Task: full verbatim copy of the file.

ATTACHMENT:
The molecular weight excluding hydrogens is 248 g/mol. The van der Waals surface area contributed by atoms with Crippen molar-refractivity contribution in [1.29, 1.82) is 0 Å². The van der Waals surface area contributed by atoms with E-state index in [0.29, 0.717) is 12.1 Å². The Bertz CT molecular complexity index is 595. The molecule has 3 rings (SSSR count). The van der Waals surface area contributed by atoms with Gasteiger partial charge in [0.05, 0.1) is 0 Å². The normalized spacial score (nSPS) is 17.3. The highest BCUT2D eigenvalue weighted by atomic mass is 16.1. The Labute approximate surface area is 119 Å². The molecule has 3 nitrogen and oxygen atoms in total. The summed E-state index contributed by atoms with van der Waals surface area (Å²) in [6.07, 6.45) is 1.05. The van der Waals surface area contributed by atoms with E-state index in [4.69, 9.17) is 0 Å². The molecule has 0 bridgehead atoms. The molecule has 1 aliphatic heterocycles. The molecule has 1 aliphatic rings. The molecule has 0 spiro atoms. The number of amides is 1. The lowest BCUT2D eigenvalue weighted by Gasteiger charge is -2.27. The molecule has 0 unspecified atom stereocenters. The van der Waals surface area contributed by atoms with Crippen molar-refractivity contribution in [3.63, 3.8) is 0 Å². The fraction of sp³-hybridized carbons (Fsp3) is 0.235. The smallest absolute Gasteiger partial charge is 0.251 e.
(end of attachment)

The molecular weight excluding hydrogens is 248 g/mol. The van der Waals surface area contributed by atoms with Crippen molar-refractivity contribution in [1.29, 1.82) is 0 Å². The van der Waals surface area contributed by atoms with E-state index in [0.29, 0.717) is 12.1 Å². The Bertz CT molecular complexity index is 595. The molecule has 3 rings (SSSR count). The van der Waals surface area contributed by atoms with Gasteiger partial charge in [0.05, 0.1) is 0 Å². The normalized spacial score (nSPS) is 17.3. The highest BCUT2D eigenvalue weighted by atomic mass is 16.1. The Labute approximate surface area is 119 Å². The molecule has 3 nitrogen and oxygen atoms in total. The summed E-state index contributed by atoms with van der Waals surface area (Å²) in [6.07, 6.45) is 1.05. The van der Waals surface area contributed by atoms with E-state index in [4.69, 9.17) is 0 Å². The molecule has 0 bridgehead atoms. The molecule has 1 aliphatic heterocycles. The molecule has 1 aliphatic rings. The molecule has 0 spiro atoms. The number of amides is 1. The lowest BCUT2D eigenvalue weighted by Gasteiger charge is -2.27. The molecule has 0 unspecified atom stereocenters. The van der Waals surface area contributed by atoms with Crippen molar-refractivity contribution in [3.63, 3.8) is 0 Å². The fraction of sp³-hybridized carbons (Fsp3) is 0.235. The smallest absolute Gasteiger partial charge is 0.251 e.